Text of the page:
On July 20, 2014, news emerged that the Ministry of External Economy and Foreign Affairs had nominated the well-known pro-government author, poet, translator and editorialist Péter Szentmihályi Szabó to serve as Hungary’s new ambassador to Italy (source in Hungarian).
Szentmihályi Szabó has published several science-fiction and historical novels as well as volumes of poetry and translated Aldous Huxley’s Brave New World into Hungarian, though he is best known for the regular column he writes in the pro-Orbán newspaper Magyar Hírlap in which he castigates the domestic opposition, liberalism, capitalism, the West and the European Union in the vitriolic, name-calling vernacular of Fidesz-friendly journalists (see previous post In Defense of Illiberal Democracy).
The political opposition immediately protested: not only did Szentmihályi Szabó lack previous diplomatic experience and speak no Italian, but he had voiced explicitly anti-Semitic and anti-Gypsy viewpoints on several occasions, particularly during the years in which he was a regular contributor to Magyar Fórum, the weekly newspaper of the radical-nationalist Hungarian Party of Justice and Life, or MIÉP (source in Hungarian).
In a December 2000 article in the Magyar Fórum, for example, Szentmihályi Szabó referred to Jews as “pharisees, hypocrites, agents of Satan” (source in Hungarian). Writing in the same newspaper in September 2002, Szentmihály Szabó declared “We will leave our Hungarian homeland to the Roma, the Romanian, the Austrian, the Jew, the Serb, German and the Slovak, let them fix what they messed up so bad” (source in Hungarian).
Szentmihályi Szabó in fact, ran unsuccessfully for the National Assembly as a representative of the Hungarian Party of Justice and Life in 2002 before gradually drifting between the similarly radical-nationalist Jobbik party and Christian-nationalist Fidesz following MIÉP’s collapse after 2006.
On October 21, 2007, Szentmihályi Szabó recited a poem in honor of the Jobbik-sponsored Hungarian Guard at the radical-nationalist paramilitary organization’s initiation ceremony on Heroes’ Square in Budapest (source in Hungarian).
However, Szentmihályi Szabó has not always been an ardent Hungarian nationalist. His 1977 book of poetry Dream of the Mind (Az ész álma) included the following lyrical poem in praise of communism (Orange Files translation, source A and B in Hungarian):
“Raw Supplication to Communism”
Where do you tarry, communism,
my happiness, my pure love?
Our happiness, our pure love.
The basket of plenty! The table of law!
Daylight of the spirit!
Eat, drink, embrace, sleep!
Weigh yourself against the universe!
Instead of exclamation points,
question marks fall upon us.
I know, it is not urgent.
As the apocalypse, only to the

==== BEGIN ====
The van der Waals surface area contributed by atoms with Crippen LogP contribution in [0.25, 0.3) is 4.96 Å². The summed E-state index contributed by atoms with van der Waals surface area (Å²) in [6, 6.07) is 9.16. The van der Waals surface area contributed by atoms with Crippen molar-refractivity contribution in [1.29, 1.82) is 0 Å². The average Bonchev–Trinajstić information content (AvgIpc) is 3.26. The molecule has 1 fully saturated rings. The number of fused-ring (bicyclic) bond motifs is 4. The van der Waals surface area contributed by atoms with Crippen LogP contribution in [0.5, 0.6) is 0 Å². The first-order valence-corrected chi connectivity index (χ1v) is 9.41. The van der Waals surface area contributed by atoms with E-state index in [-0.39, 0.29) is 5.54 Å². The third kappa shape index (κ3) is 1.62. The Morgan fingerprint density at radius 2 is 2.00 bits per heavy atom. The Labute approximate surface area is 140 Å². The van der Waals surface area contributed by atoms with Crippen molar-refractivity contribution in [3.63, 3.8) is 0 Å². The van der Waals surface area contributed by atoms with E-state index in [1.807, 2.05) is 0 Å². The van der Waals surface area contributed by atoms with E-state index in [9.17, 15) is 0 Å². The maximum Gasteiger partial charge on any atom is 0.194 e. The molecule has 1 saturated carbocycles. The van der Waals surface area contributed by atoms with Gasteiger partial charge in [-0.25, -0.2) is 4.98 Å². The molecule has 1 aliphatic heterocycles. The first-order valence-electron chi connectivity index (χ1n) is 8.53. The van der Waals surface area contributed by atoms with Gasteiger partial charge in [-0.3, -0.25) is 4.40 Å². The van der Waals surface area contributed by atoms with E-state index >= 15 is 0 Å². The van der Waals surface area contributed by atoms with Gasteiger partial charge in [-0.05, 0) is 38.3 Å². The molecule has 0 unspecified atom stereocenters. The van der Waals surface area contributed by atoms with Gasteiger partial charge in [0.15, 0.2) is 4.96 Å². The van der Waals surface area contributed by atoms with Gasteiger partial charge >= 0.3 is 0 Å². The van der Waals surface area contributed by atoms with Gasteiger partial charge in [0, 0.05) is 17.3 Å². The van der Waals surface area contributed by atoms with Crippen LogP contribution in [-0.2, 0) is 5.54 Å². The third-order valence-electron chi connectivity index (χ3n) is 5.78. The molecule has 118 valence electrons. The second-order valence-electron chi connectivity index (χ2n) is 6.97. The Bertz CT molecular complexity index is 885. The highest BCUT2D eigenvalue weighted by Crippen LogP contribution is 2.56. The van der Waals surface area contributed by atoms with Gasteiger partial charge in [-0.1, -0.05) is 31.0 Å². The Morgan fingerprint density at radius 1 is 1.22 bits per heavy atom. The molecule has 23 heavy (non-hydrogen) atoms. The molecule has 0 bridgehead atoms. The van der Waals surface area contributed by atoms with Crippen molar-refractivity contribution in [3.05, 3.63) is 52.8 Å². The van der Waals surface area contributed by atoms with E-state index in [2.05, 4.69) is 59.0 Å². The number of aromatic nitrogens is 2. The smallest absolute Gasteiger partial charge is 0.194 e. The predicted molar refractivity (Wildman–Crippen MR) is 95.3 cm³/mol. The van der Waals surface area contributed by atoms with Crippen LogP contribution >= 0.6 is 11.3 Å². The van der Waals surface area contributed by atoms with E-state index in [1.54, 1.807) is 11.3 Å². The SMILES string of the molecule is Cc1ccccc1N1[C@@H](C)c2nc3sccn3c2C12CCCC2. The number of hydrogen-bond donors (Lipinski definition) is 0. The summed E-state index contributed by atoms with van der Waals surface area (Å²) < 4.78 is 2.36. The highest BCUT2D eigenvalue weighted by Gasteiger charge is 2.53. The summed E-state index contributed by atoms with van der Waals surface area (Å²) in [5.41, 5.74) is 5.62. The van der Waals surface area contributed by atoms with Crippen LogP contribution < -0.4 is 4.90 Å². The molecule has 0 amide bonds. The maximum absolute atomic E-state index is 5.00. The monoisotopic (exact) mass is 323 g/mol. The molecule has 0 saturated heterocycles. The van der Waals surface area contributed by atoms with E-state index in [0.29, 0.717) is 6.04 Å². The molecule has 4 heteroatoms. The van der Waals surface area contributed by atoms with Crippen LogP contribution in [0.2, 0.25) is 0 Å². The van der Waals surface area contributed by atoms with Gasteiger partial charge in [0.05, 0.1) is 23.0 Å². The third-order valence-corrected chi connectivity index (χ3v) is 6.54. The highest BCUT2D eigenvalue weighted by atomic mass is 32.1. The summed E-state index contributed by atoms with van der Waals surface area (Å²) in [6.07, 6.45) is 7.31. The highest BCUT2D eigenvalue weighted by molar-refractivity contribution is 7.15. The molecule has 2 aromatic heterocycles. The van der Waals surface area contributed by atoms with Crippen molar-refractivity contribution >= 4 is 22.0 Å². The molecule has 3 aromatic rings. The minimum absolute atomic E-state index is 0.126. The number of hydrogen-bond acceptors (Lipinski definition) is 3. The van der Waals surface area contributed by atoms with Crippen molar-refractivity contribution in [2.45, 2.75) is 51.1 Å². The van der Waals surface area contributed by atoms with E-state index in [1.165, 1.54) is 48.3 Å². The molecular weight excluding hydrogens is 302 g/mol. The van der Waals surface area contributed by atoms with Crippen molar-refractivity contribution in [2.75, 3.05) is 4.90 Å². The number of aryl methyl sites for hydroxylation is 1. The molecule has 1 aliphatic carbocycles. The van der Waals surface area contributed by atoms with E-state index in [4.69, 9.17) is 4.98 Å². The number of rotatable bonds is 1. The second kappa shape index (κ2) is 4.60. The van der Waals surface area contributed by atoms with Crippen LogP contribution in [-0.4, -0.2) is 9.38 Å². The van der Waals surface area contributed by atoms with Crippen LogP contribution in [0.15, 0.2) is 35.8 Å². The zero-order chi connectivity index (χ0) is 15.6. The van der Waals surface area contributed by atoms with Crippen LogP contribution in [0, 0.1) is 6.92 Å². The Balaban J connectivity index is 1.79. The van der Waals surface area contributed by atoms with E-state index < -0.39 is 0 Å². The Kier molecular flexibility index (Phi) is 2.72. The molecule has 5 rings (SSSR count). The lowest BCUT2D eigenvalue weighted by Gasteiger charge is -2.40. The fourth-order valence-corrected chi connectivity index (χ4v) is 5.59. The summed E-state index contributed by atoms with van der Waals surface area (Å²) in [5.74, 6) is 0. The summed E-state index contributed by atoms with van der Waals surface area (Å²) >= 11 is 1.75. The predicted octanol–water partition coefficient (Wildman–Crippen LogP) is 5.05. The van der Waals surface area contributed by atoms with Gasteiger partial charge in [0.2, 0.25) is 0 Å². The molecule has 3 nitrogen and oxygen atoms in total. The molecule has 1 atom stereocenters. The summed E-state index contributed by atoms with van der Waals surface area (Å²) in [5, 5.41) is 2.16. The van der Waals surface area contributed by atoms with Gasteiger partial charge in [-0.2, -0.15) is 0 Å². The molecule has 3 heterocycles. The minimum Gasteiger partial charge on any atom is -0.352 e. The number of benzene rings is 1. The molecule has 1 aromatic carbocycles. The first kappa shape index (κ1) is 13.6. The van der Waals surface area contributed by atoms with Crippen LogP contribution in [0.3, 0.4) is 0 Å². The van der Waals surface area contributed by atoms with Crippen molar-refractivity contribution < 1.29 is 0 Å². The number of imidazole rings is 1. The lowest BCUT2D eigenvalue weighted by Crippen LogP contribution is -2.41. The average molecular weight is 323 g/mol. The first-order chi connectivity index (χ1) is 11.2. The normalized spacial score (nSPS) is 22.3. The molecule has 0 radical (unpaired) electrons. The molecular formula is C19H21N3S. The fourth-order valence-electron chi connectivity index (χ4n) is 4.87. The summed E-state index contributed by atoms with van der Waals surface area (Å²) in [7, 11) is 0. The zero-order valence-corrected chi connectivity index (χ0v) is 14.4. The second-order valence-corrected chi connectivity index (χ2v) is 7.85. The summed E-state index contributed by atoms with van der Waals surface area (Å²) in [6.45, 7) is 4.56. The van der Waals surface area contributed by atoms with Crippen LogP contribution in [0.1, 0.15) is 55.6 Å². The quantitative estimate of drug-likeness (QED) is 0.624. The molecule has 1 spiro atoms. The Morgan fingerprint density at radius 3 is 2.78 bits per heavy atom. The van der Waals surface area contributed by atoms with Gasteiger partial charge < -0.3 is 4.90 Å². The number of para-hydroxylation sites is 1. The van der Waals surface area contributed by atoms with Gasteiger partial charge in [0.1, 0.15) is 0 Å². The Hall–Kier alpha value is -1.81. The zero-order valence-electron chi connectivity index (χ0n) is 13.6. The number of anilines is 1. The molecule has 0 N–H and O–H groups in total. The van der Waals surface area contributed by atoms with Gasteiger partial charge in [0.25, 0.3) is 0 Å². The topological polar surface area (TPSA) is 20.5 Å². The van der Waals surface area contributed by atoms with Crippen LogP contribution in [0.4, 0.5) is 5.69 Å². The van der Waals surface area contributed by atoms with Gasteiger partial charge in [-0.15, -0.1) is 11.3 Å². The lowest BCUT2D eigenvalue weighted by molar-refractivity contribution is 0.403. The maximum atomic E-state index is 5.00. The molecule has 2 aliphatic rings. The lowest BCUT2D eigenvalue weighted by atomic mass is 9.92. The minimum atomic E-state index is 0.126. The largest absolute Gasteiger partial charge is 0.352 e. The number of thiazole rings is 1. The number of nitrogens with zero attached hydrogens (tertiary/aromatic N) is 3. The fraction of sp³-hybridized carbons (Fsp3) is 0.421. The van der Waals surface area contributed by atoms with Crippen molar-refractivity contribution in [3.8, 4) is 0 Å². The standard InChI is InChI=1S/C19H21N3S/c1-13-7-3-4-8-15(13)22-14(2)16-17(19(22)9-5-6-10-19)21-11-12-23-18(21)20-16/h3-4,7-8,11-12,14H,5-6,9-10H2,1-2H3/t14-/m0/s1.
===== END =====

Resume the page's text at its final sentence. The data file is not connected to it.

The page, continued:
your unfulfilled state
sorrows not many.
Where do you tarry, communism?
The forces of production, the conditions of production,
the machines rumble,
and the consciousness . . . our subconscious
the state does not want to wither.
Where do you tarry, communism?
Spring comes upon spring,
my child’s eye blinks old;
communism, you, promised one,
flex all your muscle,
shake off the parasites.
Communism, grow my little child.
On July 23, the New York-based Anti-Defamation League (ADL) wrote a letter to Foreign Minister Federica Mogherini and President Giorgio Napolitano of Italy asking them not to accept the credentials of the “known anti-Semite” Szentmihályi Szabó (source in English).
In a July 25 opinion piece entitled “Intolerance and Anti-Semitism. The Ancient Poison of Prejudice” in the liberal Milan-based daily Corriere della Sera, the newspaper’s former deputy editor Pierluigi Battista asked the Italian government to seriously consider the ADL’s request to reject Szentmihályi Szabó’s appointment as Hungary’s ambassador to Italy (source in Italian).
That same day, the Hungary’s Ministry of External Economy and Foreign Affairs issued the following terse statement (source in Hungarian):
Péter Szentmihályi Szabó today informed the leadership of the Ministry of External Economy and Foreign Affairs that he does not want to fill any ambassadorial position of any kind and from his perspective regards the issue to be closed.
In a July 26 interview with Corriere della Sera, Szentmihályi Szabó said that “The reason I stood aside was because I did not want to disturb relations between Italy and Hungary.” Szentmihályi Szabó claimed in the interview “I don’t regard myself to be an anti-Semite. All racist and xenophobic sentiments stand very distant from me. If you want to know my opinion, the contention was not directed at me, but against the Hungarian government and Prime Minister Viktor Orbán” (source in Hungarian).
The Fidesz foreign ministry’s unretracted appointment of Szentmihályi Szabó to serve as Hungary’s ambassador to Italy represents another instance in which Viktor Orbán’s party has flagrantly contradicted its official condemnations of racism through promotion and recognition of authors (József Nyírő), journalists (Szentmihályi Szabó, Zsolt Bayer and Ferenc Szaniszló) and others who have demonstrated anti-Semitic and anti-Gypsy attitudes and minimization of the role that Hungarians played in the persecution of Jews and Gypsies in Hungary during the Second World War (see: What Is Truth?, Round About Midnight and Human Resources Minister Zoltán Balog’s claim that no Gypsies were deported from the country during the war).
The Fidesz appointment of Szentmihályi Szabó also reflects the incongruity between the party’s vociferously anti-communist ideology and the communist past (source in Hungarian) of many of its officials, advocates and supporters.